One last stop was planned for the Lyon's Restaurant in downtown Sacto. In contrast to the Denny's in Roseville, there were very few diners here. In spite of that our food was a long time in coming, and this put us behind our schedule. We had to hurry through Sacramento and toward the Yolo Causeway. No amount of hurrying was going to help us beat the rain though, and before we left West Sacramento, the skies opened up and pelted us with rain. In an odd way, that was helpful as the rain drowned out, if you'll excuse the phrase, the highway noise. The last run into Davis was straight as an arrow. The team members got a little strung out on the bike path portion but once we hit the city proper we gathered once more into a pack and made our way in the rain to the bagel shop where Bill and Lois were waiting to check us in. We made it with 9 minutes left of our 24 hours.
In spite of the knee pain I had, I can't think that this was anything but one of the best rides I've ever done. A great group of teammates riding on an excellently prepared route, with just enough bad weather to allow us to brag. At ride's end, we all bought tickets on the Amtrak for the trip back to Berkeley after collecting a dry change of clothes that we stored at Bruce's Davis office.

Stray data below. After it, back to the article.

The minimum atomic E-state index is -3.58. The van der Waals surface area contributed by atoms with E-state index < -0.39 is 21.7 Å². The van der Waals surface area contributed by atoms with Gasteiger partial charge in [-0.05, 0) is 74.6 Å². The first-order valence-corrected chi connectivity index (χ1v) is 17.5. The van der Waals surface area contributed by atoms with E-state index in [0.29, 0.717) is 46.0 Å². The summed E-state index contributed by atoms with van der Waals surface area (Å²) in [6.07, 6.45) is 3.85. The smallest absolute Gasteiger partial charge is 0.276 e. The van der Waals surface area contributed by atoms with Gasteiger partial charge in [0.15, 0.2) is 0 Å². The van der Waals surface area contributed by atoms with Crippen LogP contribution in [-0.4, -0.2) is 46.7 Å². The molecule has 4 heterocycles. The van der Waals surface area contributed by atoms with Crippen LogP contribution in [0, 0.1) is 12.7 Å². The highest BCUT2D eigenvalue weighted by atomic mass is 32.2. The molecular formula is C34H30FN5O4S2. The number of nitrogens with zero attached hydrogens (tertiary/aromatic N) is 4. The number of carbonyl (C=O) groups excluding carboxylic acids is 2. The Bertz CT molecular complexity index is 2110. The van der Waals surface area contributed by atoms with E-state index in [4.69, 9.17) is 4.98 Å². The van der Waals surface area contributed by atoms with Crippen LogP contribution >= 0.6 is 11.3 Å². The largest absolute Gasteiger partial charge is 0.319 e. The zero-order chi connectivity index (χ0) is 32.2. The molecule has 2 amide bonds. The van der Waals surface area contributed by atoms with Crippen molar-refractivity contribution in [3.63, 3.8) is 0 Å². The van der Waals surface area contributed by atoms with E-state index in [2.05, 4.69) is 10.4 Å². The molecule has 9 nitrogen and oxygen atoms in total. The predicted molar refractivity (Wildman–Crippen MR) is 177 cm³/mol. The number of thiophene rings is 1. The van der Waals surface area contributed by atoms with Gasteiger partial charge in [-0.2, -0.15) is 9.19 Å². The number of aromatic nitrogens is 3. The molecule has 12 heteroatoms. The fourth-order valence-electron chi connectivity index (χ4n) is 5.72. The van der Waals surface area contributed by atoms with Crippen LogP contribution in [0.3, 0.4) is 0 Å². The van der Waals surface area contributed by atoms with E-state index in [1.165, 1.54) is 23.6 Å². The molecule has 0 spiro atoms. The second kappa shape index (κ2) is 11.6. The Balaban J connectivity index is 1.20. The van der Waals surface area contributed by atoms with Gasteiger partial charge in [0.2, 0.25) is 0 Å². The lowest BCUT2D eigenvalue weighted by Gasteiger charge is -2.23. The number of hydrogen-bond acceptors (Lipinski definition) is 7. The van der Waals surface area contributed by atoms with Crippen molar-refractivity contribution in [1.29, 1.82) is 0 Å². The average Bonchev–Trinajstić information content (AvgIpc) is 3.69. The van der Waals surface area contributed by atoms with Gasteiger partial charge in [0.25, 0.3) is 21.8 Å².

Veronica had ridden from Berkeley and picked me up in Richmond and we both rode over to the ride start in Hercules. For her, the ride total was 260 miles, and for me 256. The rest had about 246 miles for the Flèche route itself. Amazingly, we had no flat tires and the only mechanical issue was Bruce's saddle adjustment.
The problem was ITB friction syndrome for which I've seen a doctor and a PT. The PT assessment is that I have extremely tight Ilio-tibial bands and I need to do a lot of stretching to keep this under control. The tipping point for the onset of this was likely extremely worn cleats on my commute shoes which put my feet in a position that would amplify the friction on the ITB during the pedal stroke. I've also gotten new shoes with the new cleats for further stability and support. So far, things have improved a great deal.